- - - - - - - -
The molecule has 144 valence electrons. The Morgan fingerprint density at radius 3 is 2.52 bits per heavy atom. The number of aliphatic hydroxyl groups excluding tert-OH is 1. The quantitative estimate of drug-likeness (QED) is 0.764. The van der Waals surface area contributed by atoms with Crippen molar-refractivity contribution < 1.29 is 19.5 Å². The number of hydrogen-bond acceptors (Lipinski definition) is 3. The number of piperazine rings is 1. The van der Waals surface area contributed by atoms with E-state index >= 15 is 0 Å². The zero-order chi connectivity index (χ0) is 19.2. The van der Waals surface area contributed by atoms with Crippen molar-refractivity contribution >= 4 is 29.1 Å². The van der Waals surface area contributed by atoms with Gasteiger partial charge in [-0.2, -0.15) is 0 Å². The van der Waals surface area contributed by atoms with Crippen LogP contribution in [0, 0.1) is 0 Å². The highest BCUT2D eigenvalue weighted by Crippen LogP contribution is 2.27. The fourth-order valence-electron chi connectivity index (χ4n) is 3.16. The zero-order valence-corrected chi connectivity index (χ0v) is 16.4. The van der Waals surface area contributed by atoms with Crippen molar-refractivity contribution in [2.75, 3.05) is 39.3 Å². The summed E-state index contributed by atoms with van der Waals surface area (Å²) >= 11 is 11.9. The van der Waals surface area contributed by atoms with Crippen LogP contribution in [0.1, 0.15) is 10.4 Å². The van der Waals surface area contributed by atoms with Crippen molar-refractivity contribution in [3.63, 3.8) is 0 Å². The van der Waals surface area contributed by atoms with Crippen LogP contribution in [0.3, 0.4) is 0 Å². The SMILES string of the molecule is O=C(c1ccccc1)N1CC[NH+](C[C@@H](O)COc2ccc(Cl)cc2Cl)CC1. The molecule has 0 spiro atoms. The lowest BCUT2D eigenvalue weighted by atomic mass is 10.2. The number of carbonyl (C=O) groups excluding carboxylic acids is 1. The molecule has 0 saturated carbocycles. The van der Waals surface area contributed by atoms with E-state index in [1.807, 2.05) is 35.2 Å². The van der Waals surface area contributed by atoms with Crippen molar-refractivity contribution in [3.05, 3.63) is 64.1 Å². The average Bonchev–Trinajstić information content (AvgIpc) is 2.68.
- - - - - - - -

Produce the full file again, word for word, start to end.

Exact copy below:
The molecule has 144 valence electrons. The Morgan fingerprint density at radius 3 is 2.52 bits per heavy atom. The number of aliphatic hydroxyl groups excluding tert-OH is 1. The quantitative estimate of drug-likeness (QED) is 0.764. The van der Waals surface area contributed by atoms with Crippen molar-refractivity contribution < 1.29 is 19.5 Å². The number of hydrogen-bond acceptors (Lipinski definition) is 3. The number of piperazine rings is 1. The van der Waals surface area contributed by atoms with E-state index >= 15 is 0 Å². The zero-order chi connectivity index (χ0) is 19.2. The van der Waals surface area contributed by atoms with Crippen molar-refractivity contribution >= 4 is 29.1 Å². The van der Waals surface area contributed by atoms with Gasteiger partial charge in [-0.2, -0.15) is 0 Å². The van der Waals surface area contributed by atoms with Crippen LogP contribution in [0, 0.1) is 0 Å². The highest BCUT2D eigenvalue weighted by Crippen LogP contribution is 2.27. The fourth-order valence-electron chi connectivity index (χ4n) is 3.16. The zero-order valence-corrected chi connectivity index (χ0v) is 16.4. The van der Waals surface area contributed by atoms with Crippen molar-refractivity contribution in [2.75, 3.05) is 39.3 Å². The summed E-state index contributed by atoms with van der Waals surface area (Å²) >= 11 is 11.9. The van der Waals surface area contributed by atoms with Crippen LogP contribution in [0.1, 0.15) is 10.4 Å². The van der Waals surface area contributed by atoms with Crippen molar-refractivity contribution in [3.63, 3.8) is 0 Å². The van der Waals surface area contributed by atoms with Crippen LogP contribution in [0.3, 0.4) is 0 Å². The SMILES string of the molecule is O=C(c1ccccc1)N1CC[NH+](C[C@@H](O)COc2ccc(Cl)cc2Cl)CC1. The molecule has 0 spiro atoms. The lowest BCUT2D eigenvalue weighted by atomic mass is 10.2. The number of carbonyl (C=O) groups excluding carboxylic acids is 1. The molecule has 0 saturated carbocycles. The van der Waals surface area contributed by atoms with E-state index in [1.807, 2.05) is 35.2 Å². The van der Waals surface area contributed by atoms with Crippen molar-refractivity contribution in [3.05, 3.63) is 64.1 Å². The average Bonchev–Trinajstić information content (AvgIpc) is 2.68.